• Inability to hold on to your urine or bowels. 
  • Inability to pass urine or get an erection.
  • Pain into both legs. 
  • Progressive weakness in the legs.

At work

You are better continuing with activity, including work, even if you are still in some pain. People who remain active have far better outcomes than those who don’t. 

If you are struggling with back pain: 

  • Inform your manager 
  • Seek professional advice 
  • Keep mobile 
  • Stay at work as long as possible, this helps with your rehabilitation and recovery 
  • Use pain killers to help you carry on – it’s the movement that will get you better, and the pain killers will allow you to move by easing the pain. 

If you have to go off work sick, use that time to get your back better – this might mean going out for walks, to the shops, etc. Don’t feel that just because you are off work you should not keep active – you must! 

Stay in touch with your workplace. Hopefully your employer will be trying to keep in touch with you as well. Be open-minded about getting back to work as soon as possible. This can be facilitated by changes to your normal job role, hours and even where you work. 

The longer you remain off work the more difficult it becomes to get back to work. 

Avoiding Back Pain

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Avoiding back pain at work

Many people spend at least eight hours a day at work and there is a lot that you can do to reduce the likelihood of developing or help manage back pain better. 

  • If you have to lift things at work plan the lift first, does it need to be done? Can you make it easier by dividing the load? Ensure you are strong enough for the task (by doing regular strength exercise) 
  • If you work in a static job, seated or standing make sure your work set-up is correct for you. 
  • Avoid prolonged static postures, for example sitting at a telephone station or VDU – take regular movement breaks. 
  • Use equipment provided to reduce the load on your body. 

At Your Desk 

Working at a desk all day can be uncomfortable for your body as it was not designed to be still for prolonged periods of time. 

  • Try to have your computer screen at eye level in front of you and your chair facing it.
  • Have your mouse and keyboard within easy reaching distance. 
  • Take regular breaks and get up and walk around the office regularly, to stretch out your muscles and get things moving again. 
  • If you are getting stressed or tense at your desk taking a break to relax your body and mind. Doing some abdominal breathing can be helpful. 
  • Be active when you are out of work to compensate for the time you spend inactive at work. 

Lifting & Handling  

 When lifting and handling heavy goods you have to be fit/strong enough for the task. 

  • Whether it’s heavy stacks of paper in an office or machinery – power through your legs and arms to lift. 
  • If possible, use lifting and moving equipment such as a trolley to aid you. 
  • Test the weight of an unknown item you are about to lift if able by pushing it with your foot. This way you know what to expect.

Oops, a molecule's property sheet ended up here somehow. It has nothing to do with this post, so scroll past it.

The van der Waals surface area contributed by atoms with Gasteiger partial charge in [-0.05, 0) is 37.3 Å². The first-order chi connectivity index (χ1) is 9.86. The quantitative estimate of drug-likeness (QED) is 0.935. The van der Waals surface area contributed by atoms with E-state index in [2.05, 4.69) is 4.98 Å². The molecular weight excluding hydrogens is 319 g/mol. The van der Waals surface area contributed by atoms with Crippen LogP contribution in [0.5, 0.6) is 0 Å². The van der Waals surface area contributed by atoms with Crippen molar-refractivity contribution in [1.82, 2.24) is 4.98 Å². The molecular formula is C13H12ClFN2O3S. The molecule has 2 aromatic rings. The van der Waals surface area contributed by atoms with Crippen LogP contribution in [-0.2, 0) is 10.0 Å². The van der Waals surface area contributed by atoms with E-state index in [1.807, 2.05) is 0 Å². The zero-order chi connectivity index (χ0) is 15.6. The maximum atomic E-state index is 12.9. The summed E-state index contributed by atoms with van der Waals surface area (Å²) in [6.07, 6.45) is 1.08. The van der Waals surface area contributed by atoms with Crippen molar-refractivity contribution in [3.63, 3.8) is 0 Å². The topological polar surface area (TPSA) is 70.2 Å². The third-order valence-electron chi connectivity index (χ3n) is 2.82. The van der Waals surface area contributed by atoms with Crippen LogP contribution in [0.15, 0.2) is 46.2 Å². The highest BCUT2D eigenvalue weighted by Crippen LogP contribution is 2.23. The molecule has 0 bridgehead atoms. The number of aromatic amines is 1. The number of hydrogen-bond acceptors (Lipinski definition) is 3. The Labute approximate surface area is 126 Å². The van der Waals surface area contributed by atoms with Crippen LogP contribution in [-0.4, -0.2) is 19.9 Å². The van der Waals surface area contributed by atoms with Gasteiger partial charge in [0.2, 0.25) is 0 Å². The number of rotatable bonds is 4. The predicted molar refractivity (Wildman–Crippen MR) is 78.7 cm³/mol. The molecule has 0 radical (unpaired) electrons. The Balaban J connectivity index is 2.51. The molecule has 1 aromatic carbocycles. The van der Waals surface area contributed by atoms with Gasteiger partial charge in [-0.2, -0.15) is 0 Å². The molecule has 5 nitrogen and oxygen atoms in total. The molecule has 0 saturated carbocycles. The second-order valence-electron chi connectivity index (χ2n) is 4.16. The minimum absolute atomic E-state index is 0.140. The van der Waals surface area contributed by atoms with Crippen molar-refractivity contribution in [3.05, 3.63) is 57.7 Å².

• Always plan ahead to ensure that where you are moving the item to is clear and uncluttered – this avoids having to hold the item for longer than needed. 
  • Most importantly do regular exercise that keeps you strong enough for activities such as lifting. 

On Your Feet 

If your job requires you to be on your feet all day, then it’s likely you will at some point have suffered from aches and pains, it is important to try and keep moving and walking around and to sit every so often. 

  • As with all jobs, getting regular exercise and keeping fit outside of work will greatly improve the strength of your body and reduce your chances of getting back pain. 
  • Take regular breaks to stretch your muscles – this will prevent stiffness and keep your circulation going. 

Avoiding back pain at home

Whether you’re out in the garden or cleaning the house – what you get up to at home can often have an impact on your back. 

But by following some simple tips and advice, you can keep your back in check and prevent any pain from happening. 

Gardening & DIY  

For many people, gardening is an enjoyable hobby that allows them to escape the hustle and bustle of daily life and get back to nature in the great outdoors. 

Some general tips when gardening: 

  • Take a moment to warm up 
  • Digging – take a wide stance and let your leg muscles do the work. If necessary, lever the spade using your foot if the soil is dense and heavy. 
  • Moving tubs – roll them onto their outer rims to avoid lifting as they are often very heavy and more than you would normally lift. 

If carrying can’t be avoided, the following tips should help: 

  • Ensure you’re wearing loose, casual clothing and sensible shoes 
  • Lift close to the body and pick up and set down using the powerful leg and arm muscles. 
  • Plan movements of compost bags/soil/chippings using wheels wherever possible 
  • Wheelbarrows – don’t overload as these can be awkward to move 

When bending: 

  • Loosen with some repeated bends first. 
  • Combine with bending the knees into a squat if easier, or bend your knees as far as possible with one foot in front of the other (lunge)